Swaziland: NGOs accused of being with 'the enemy'
|Publisher||Integrated Regional Information Networks (IRIN)|
|Publication Date||15 April 2011|
|Cite as||Integrated Regional Information Networks (IRIN), Swaziland: NGOs accused of being with 'the enemy', 15 April 2011, available at: http://www.refworld.org/docid/4dad2065c.html [accessed 2 August 2015]|
MBABANE, 15 April 2011 (IRIN) - The government of King Mswati III of Swaziland is accusing NGOs and foreign diplomats of consorting with "the enemy".
A new round of protests against sub-Saharan Africa's last absolute monarch began on 12 April - the 38th anniversary of a decree issued by Mswati's predecessor, King Sobhuza II, which imposed a state of emergency and banned political parties. Witnesses said heavy-handed police detained pro-democracy activists and media representatives.
"We say people should disassociate themselves from the banned political parties - or whatever you call them - then we find some of you, Your Excellencies, sitting and having diner with these people," public works minister Nthutuko Dlamini told about 30 foreign envoys at a meeting called by foreign minister Lutfo Dlamini in the capital, Mbabane, on the eve of the protest. "You cannot be seen to be with my enemy. It is naturally wrong."
The primarily urban-based pro-democracy movement includes trade unions, banned political parties like the People's United Democratic Movement (PUDEMO), and the Swaziland Youth Congress (SWAYOCO), all termed as "terrorist organizations" under the Suppression of Terrorism Act.
The non-partisan value systems of NGOs do not prevent them being drawn into the political fray, Dimpho Motsamai a researcher in the Africa Conflict Prevention Program at the Pretoria-based think tank, the Institute for Security Studies, told IRIN.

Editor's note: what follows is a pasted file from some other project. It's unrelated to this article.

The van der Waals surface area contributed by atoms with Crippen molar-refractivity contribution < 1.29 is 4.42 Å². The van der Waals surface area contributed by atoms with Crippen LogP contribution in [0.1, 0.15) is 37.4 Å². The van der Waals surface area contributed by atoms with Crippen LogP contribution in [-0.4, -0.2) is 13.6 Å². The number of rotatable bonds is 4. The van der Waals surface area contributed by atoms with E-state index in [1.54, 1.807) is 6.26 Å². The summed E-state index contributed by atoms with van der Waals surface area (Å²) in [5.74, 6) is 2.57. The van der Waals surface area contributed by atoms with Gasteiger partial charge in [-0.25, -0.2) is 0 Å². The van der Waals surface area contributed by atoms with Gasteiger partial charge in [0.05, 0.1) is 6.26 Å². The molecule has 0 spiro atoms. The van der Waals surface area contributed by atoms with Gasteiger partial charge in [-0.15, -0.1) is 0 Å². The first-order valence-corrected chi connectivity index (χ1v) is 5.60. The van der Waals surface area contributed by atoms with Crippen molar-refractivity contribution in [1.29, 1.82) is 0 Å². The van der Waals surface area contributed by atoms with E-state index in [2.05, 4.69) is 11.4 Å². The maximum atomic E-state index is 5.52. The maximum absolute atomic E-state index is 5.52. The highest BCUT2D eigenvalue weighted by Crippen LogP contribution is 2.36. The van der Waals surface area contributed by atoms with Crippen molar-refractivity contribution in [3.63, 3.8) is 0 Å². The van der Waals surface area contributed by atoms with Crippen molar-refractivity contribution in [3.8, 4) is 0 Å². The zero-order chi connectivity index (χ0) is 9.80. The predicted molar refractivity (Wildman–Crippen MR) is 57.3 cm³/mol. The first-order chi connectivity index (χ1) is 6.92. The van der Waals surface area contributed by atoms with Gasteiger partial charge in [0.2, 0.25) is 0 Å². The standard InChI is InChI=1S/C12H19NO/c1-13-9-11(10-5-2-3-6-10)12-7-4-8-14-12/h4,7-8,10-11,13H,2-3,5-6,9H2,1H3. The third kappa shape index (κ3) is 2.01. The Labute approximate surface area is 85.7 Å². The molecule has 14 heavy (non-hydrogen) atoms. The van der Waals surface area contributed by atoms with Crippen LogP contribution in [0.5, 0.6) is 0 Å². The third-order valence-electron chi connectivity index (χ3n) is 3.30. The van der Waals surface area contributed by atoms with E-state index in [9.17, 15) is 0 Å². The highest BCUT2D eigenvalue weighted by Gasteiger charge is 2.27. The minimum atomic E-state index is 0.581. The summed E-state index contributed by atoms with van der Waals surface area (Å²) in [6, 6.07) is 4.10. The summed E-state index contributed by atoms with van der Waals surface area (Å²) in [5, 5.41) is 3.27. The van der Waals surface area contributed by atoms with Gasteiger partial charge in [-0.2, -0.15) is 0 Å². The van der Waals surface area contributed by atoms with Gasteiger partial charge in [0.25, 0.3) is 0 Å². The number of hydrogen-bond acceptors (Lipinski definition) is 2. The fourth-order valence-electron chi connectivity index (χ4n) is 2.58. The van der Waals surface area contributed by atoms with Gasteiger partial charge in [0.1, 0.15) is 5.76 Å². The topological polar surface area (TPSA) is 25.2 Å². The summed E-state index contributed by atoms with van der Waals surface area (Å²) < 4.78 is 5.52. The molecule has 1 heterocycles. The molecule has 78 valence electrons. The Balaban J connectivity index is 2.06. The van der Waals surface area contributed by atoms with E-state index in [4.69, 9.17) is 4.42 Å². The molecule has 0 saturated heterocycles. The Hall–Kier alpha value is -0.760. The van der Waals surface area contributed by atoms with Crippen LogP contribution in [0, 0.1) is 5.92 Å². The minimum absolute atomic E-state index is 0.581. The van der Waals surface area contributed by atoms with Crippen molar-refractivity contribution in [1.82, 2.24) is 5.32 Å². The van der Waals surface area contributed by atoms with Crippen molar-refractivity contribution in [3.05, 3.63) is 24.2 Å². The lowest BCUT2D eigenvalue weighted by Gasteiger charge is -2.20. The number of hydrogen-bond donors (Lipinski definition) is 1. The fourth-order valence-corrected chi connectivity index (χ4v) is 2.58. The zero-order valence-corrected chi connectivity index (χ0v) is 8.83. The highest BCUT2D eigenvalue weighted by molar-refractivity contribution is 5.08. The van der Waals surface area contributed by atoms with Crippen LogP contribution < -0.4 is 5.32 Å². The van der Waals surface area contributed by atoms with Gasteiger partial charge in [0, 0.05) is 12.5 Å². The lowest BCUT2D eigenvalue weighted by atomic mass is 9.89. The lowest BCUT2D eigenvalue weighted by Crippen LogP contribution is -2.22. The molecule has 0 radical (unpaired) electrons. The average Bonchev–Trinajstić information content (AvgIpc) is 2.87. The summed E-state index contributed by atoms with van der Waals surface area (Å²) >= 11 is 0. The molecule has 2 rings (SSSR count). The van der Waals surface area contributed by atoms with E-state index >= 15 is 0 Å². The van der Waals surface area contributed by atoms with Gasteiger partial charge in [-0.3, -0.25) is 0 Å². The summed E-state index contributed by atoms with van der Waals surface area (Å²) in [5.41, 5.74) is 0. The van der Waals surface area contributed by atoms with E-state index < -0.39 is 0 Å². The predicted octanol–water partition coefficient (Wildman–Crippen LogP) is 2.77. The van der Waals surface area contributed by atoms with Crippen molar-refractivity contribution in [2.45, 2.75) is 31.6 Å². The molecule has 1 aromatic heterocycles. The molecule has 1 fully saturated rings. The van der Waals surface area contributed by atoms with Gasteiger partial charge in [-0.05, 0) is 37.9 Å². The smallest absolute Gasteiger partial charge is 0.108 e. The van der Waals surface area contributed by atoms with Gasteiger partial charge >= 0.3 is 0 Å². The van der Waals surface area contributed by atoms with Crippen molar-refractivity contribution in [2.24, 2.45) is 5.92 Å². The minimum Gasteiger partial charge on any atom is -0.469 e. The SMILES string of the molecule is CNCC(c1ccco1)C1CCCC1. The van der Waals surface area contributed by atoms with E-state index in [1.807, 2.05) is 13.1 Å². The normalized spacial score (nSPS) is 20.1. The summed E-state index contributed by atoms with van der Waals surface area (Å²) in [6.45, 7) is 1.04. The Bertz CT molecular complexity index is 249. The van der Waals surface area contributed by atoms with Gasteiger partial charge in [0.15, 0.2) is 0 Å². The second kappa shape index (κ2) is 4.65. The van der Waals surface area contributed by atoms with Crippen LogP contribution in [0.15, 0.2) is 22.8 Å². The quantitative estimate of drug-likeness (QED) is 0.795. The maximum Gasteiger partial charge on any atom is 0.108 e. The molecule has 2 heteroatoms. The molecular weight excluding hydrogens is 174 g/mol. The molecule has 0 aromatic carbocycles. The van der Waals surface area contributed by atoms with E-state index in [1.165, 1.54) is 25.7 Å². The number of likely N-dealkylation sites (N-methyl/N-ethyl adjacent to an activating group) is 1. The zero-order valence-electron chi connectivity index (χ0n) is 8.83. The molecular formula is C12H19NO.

NGOs have to engage with the state around issues of policy, delivery or simply by asking of government "where did the money go?". Once NGOs "cross the line" and become defined as a political entity, they become exposed to Swaziland's security legislation that could lead to their banning, she said.
Nthutuko Dlamini told the diplomats according to local reports that countries should not provide financial assistance to "[non-governmental] organizations that have anti-government agendas", but should instead make those donations directly to the government.
No foreign country with a diplomatic mission in Swaziland is known to contribute financially to any political party or entity. However, foreign governments provide assistance to local NGOs working in the social, health and humanitarian sectors. NGO activities have not been disrupted by the pro-democracy protests so far.
"Government has always had a rather jaundiced view of NGOs, because they feel they have no control over us," a programme director at an HIV/AIDS NGO, who declined to be identified, told IRIN:
"They are concerned about 'outside influences', and many NGOs have international ties and depend on the international community for financing. One of the themes we heard this week from government is that pro-democracy protests are due to foreign influences and outsiders with agendas," the director said.